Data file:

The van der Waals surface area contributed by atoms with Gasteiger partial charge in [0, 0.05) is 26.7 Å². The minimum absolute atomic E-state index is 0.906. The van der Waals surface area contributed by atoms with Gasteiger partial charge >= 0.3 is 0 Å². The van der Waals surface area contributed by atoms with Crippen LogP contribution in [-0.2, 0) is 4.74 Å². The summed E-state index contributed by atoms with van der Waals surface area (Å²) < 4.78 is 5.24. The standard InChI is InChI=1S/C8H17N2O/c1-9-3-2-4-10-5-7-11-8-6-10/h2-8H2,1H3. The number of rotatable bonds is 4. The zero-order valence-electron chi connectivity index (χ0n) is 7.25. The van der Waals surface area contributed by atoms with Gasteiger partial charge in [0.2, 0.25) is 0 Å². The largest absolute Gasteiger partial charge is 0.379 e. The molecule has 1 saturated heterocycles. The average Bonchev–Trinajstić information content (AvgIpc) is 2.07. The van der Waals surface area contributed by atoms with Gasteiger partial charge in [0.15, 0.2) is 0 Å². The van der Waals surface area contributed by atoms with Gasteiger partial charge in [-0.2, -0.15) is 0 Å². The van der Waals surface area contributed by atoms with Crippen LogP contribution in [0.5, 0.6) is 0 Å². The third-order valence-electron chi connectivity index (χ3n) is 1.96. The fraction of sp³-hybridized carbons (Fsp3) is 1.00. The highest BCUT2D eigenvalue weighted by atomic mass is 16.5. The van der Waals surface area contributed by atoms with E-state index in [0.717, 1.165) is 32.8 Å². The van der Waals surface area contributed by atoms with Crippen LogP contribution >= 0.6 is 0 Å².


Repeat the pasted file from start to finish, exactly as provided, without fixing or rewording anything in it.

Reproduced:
The van der Waals surface area contributed by atoms with Gasteiger partial charge in [0, 0.05) is 26.7 Å². The minimum absolute atomic E-state index is 0.906. The van der Waals surface area contributed by atoms with Gasteiger partial charge >= 0.3 is 0 Å². The van der Waals surface area contributed by atoms with Crippen LogP contribution in [-0.2, 0) is 4.74 Å². The summed E-state index contributed by atoms with van der Waals surface area (Å²) < 4.78 is 5.24. The standard InChI is InChI=1S/C8H17N2O/c1-9-3-2-4-10-5-7-11-8-6-10/h2-8H2,1H3. The number of rotatable bonds is 4. The zero-order valence-electron chi connectivity index (χ0n) is 7.25. The van der Waals surface area contributed by atoms with Gasteiger partial charge in [0.2, 0.25) is 0 Å². The largest absolute Gasteiger partial charge is 0.379 e. The molecule has 1 saturated heterocycles. The average Bonchev–Trinajstić information content (AvgIpc) is 2.07. The van der Waals surface area contributed by atoms with Gasteiger partial charge in [0.15, 0.2) is 0 Å². The van der Waals surface area contributed by atoms with Gasteiger partial charge in [-0.2, -0.15) is 0 Å². The van der Waals surface area contributed by atoms with Crippen LogP contribution in [0.5, 0.6) is 0 Å². The third-order valence-electron chi connectivity index (χ3n) is 1.96. The fraction of sp³-hybridized carbons (Fsp3) is 1.00. The highest BCUT2D eigenvalue weighted by atomic mass is 16.5. The van der Waals surface area contributed by atoms with E-state index in [0.717, 1.165) is 32.8 Å². The van der Waals surface area contributed by atoms with Crippen LogP contribution >= 0.6 is 0 Å².